Advertisers win one in debate over `cookies'

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A move by Netscape Communications Corp. may settle a major debate between online advertisers and Internet privacy advocates over the use of the Web personalization tool known as "cookies."

Netscape said the next version of the Netscape Navigator browser will still accept all types of cookies, enabling ad management companies, ad networks and publishers to continue using them to deliver targeted ads and content to Net users.

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A proposal by the Internet Engineering Task Force, an Internet standards group, had asked browser marketers to set up their software to automatically reject cookies coming from third-party Web sites.

The proposal would have severely damage the business model of ad management companies that depend on cookies to deliver targeted ads. Publishers that use cookies to aid in personalization or to track visitors at their sites would also have been adversely affected.

"We are not planning on making any changes at all to the basic function of Navigator with regard to cookies," Lou Montulli, protocols manager at Netscape, told Advertising Age. "We simply will be adding the ability for the users to make changes to cookie acceptance policies, if they wish."

In the current version of the browser, users can manually change their "cookie preferences" to show an alert when a site tries to deliver a cookie. Mr. Montulli said the next version, Navigator 4.0, will offer the ability to reject all cookies outright as well as reject only certain types of cookies.


But because the vast majority of Web users never bother to change their cookie preferences, the effect on companies that use cookies as targeting tools will be minimal.

Netscape's decision will certainly relieve the online advertising community, which has been in a panic since news of the year-and-a-half-old standards proposal started spreading this spring (AA, March 31).

The proposal, widely known by its ID number RFC 2109, would have had a "terrible" effect on the business of ad serving company MatchLogic, said Russ Yanda, senior VP for global business development. The company allows advertisers to centralize distribution of advertisements to sites across the Net.

Like many other companies that use cookies, MatchLogic employs them to control how many times ads are shown to any individual, as well as for other personalization purposes.

Netscape's decision not to fully support RFC 2109 is somewhat of a surprise: Mr. Montulli was one of the proposal's original authors. But he claimed the point about third-party cookies was added by the drafting committee against his wishes.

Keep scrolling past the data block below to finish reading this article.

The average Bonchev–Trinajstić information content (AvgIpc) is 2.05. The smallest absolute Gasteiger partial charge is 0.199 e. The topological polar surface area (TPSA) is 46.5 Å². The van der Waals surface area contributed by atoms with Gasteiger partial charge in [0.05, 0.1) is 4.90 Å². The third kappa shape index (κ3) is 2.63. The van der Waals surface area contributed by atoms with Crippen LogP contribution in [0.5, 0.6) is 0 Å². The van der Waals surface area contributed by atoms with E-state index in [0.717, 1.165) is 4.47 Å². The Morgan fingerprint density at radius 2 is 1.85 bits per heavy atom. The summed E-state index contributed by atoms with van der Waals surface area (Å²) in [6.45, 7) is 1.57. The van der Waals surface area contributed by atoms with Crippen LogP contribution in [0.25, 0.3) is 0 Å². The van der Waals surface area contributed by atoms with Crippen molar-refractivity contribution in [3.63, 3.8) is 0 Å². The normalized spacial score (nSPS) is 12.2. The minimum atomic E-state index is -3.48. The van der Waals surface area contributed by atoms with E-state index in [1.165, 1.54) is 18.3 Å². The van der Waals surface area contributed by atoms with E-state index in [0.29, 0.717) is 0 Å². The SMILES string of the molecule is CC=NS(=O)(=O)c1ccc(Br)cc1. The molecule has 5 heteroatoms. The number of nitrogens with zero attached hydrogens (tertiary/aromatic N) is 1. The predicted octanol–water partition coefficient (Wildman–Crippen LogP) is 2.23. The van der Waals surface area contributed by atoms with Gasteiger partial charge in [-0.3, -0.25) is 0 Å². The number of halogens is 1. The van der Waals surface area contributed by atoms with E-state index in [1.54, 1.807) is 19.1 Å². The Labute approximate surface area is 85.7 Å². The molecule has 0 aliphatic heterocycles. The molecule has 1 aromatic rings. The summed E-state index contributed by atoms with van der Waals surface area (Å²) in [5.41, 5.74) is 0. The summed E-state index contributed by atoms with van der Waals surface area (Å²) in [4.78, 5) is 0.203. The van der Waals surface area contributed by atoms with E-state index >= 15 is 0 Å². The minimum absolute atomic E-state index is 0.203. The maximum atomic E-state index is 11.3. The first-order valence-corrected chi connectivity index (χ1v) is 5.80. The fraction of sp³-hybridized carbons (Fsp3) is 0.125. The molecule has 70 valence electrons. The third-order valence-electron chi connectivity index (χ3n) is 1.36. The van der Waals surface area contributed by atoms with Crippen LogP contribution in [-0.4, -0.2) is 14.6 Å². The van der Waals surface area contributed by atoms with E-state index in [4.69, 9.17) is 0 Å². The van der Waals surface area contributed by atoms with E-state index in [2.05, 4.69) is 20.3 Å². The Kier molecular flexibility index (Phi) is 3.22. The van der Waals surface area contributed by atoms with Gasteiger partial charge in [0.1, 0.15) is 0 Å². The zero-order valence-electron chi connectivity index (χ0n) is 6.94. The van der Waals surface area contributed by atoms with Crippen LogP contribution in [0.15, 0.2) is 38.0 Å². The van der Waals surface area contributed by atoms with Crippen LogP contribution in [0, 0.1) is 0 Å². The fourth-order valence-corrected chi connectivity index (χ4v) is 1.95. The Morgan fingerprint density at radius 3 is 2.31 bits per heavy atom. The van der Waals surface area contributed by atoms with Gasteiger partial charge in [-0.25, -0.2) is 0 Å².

"I think we're doing the right thing for the users. But it's a very fine line," Mr. Montulli said. "If we were to unilaterally disable this feature, existing content on the Web would no longer work . . . [Also,] sites that use [cookies] tend to use them in a way that generates revenue. If you take away revenue from the sites, then the users may lose their ability to go to these sites."


Netscape's rejection doesn't kill the IETF's proposal, but it does knock the wind out of it.

Although IETF suggests standards, it does not enforce them, and Netscape's majority market share often dictates the de facto standard for the greater market.

Netscape currently has about a 70% share of the browser market.

Microsoft Corp., the other leading browser marketer, could not be reached for comment on the IETF's proposed standard, but in March, Paul Balle, product manager for the Internet Explorer, indicated Microsoft was inclined to adopt some of RFC 2109's recommendations.

Netscape's decision may make moot two initiatives from the ad community to mount a fight against the cookies standard. The Internet Advertising Bureau has just started to survey its members for their opinions on cookies.

Dan Jaye, chief technology officer of Engage Technologies, meanwhile, has spearheaded a proposed amendment to RFC 2109 that last week was scheduled to go before the IETF. That amendment was designed to mitigate the current draft's damage to advertisers.

What's in a cookie?
"Magic cookies," as Netscape first called them, are small files that Web publishers can save onto visitors' computers.

Sites can use cookies to control how often an ad is shown to individual users, to target advertising and to customize content.

What's the fuss all about?
Contrary to popular belief, only the site that placed the cookie on a user's hard drive can access that information, when cookies are used properly. But some say a "hole" in the design of cookies could let rogue publishers collect personal data that users shared with other sites.

Also, some privacy advocates believe that any surreptitious file that publishers slip to users without their knowledge is upsetting.

What's a "third-party" cookie?
Third-party cookies are sent to a user from a domain other than the site the user visited.

An ad network could serve a cookie to a user along with an ad when the user visits one of the sites in the ad network. The network could then reference the visitor's same cookie data when it serves him or her an ad on another site in the network. Privacy advocates find this objectionable.

Copyright May 1997, Crain Communications Inc.

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